A Day in the Life of an Animal Care Assistant

Jessica Norris

From a young age, Jessica always knew she wanted to work within the animal care industry. Therefore, after school, she carried out a National Diploma in Animal Management, and from there, carried out a BSc Animal Behavioural Science and Welfare. During her degree studies, she performed work experience here, at Langford, in 2007. Jessica started working at Langford in March, 2013, and here is a taste of Jessica’s role with ‘a day in the life of an animal care assistant’.  

Having the privilege to work in a busy small animal hospital as an Animal Care Assistant means each day is different from the next! There are various sections within the hospital which each have their own set of responsibilities that the animal care assistants need to fulfil. I work within three of these areas:

  • Patient Prep
  • Theatre
  • Sterilising

Each of these areas has start of day, end of day, weekly and monthly checklists. These are to ensure that everything is getting done.

 

Patient Prep

This area is where animals come to be anaesthetised ready to go to imaging or surgery.

Each morning, I ensure that there is sufficient stock for the day. This includes bedding, bandage material, fluids and catheters, just to name a few. Animals come and go throughout the day in this area, each with their own specific needs. I assist the vet nurses and anaesthetists in handling and restraining the animals. Sometimes, if the animal is going for x-rays, CT scans or MRI scans, I assist by helping lift the animal or positioning them.

Quite often an animal will require surgery. Once the animal is anaesthetised, I clip the area which the surgery will be performed on. Once clipped, I gently hoover any loose fur. The skin is then cleaned thoroughly to remove any dirt and the animal is then moved through to theatre.

Once the animal has been moved through, all the equipment used is given a clean. This includes wires from monitors, the clippers (including the blades) and the table. This is to reduce the risk of contaminating the next patient.

Some non-surgical procedures also take place here (i.e dressing changes). I assist by opening kit for veterinarians, clipping and cleaning for epidurals/nerve blocks, and by providing equipment (i.e microscope slides, gloves, needles etc).

After all the patients have been cared for, I carry out tasks on the end of day checklists. We also have weekly and monthly checklists for this area which I carry out between patients.

 

Theatre

We have four theatres here at the hospital. Each morning, I start the day by checking what’s coming in and which theatres will be used. I then give the theatres a damp dust if needed and check that everything is set up ready.

When an animal has been prepped for surgery, I meet the anaesthetist and the animal with a trolley to transfer them to the theatre. When the patient has been positioned on the operating table, the surgical area is cleaned again with a sterile solution.

I then open any drapes/ kit for the surgeons. The kits are double bagged/wrapped, so that I can open the first layer without touching the second layer – therefore the surgeons can take them without breaking sterility.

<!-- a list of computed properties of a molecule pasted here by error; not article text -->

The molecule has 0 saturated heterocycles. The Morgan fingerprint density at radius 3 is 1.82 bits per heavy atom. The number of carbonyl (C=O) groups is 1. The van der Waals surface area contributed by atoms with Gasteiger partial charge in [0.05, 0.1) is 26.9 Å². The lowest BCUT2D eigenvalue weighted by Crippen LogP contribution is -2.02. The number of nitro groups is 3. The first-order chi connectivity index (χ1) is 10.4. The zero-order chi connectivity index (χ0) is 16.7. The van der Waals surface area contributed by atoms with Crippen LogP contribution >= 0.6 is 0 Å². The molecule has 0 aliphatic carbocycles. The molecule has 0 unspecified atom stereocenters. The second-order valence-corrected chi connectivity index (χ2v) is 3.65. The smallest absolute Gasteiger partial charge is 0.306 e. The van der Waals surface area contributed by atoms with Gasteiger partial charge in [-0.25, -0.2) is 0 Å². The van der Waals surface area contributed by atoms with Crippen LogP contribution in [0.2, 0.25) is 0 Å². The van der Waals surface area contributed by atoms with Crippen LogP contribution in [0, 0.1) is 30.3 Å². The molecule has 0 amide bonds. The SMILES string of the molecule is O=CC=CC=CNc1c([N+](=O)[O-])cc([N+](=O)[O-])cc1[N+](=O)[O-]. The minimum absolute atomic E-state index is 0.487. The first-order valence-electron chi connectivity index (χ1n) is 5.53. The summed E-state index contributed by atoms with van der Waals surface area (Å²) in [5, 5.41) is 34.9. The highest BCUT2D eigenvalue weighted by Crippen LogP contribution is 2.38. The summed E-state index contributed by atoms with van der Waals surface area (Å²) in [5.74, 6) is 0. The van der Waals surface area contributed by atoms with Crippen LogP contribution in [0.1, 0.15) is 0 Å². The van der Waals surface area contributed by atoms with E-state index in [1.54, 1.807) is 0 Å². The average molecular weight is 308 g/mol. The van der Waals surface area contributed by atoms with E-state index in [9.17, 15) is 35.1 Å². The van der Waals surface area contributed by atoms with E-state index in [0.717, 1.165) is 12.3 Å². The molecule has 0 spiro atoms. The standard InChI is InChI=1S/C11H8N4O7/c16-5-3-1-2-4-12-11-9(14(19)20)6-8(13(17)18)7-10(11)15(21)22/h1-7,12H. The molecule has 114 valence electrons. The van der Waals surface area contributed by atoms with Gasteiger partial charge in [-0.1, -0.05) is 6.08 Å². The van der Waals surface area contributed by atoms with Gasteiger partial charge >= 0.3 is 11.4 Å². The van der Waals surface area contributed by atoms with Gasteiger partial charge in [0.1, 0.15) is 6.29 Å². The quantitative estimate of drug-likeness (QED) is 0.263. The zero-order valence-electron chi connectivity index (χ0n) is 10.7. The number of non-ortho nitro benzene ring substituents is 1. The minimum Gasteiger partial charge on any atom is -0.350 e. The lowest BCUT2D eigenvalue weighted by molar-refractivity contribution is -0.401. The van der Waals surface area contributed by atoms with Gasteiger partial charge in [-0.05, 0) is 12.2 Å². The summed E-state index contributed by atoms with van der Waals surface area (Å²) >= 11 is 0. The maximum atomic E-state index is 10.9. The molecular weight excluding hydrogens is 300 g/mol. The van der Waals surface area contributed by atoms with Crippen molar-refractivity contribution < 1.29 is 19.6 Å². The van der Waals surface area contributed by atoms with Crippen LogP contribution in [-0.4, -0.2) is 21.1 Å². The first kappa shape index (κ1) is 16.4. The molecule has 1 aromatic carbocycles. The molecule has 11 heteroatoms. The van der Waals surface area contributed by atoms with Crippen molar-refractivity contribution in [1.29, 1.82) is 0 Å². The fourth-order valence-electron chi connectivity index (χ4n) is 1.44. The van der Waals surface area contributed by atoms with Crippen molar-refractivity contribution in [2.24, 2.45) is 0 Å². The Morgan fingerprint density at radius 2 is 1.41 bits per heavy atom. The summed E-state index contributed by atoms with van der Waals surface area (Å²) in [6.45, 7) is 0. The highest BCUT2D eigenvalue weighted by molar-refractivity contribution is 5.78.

Throughout surgery, I carry out tasks for the nurses/ surgeons such as obtaining more kit, opening suture material and checking that post-op x-rays have been booked – anything the surgeons need.

Once the surgery has finished, the wound is cleaned and a dressing is applied. I then assist with moving the animal out of theatre.

I take away the kits that have been used and count them back in to ensure they are all there, and discard of any sharps. Once this has been done, I return back to the theatre to help with cleaning.

At the end of the day, I assist with setting up kits for the next day. I also help clean areas and set up theatres.

 

Sterilising

Sterilising is where all the kits, scrubs and table covers come to get cleaned and re-packaged ready for the next surgery.

In the morning I put on washing and take clean scrubs to the changing rooms. I also clean the ET (endotracheal) tubes, which are used in anaesthesia, thoroughly.

Throughout the day, I collect kits that have been used from theatre. I give each instrument a thorough clean and sometimes assist with processing them - they first go through an ultrasonic machine, rinsed in water and then soaked in lubricant to keep them working properly and to prevent them from rust. While I dry the instruments, I check that they are in full working order (i.e. scissors are sharp etc). We have a checklist for each kit – by checking off each item we can be sure of exactly what is in each kit.

When the kits have been put together, I then wrap them. Some kits get double bagged, and some get double wrapped. I then put them through the autoclave – a machine which uses high pressures and temperatures to sterilise equipment. I then return the now sterile kits back to theatre ready for use.

 

Each of these areas has their own set of routines, but with each patient there are very different circumstances. The part I love most about working in these areas is that there is always something to learn, and everyone is always willing to help. Learning all the instruments and various surgical procedures has been challenging, but I mostly enjoy working in theatre as I find it extremely interesting to see how the problems are fixed and how the instruments are used.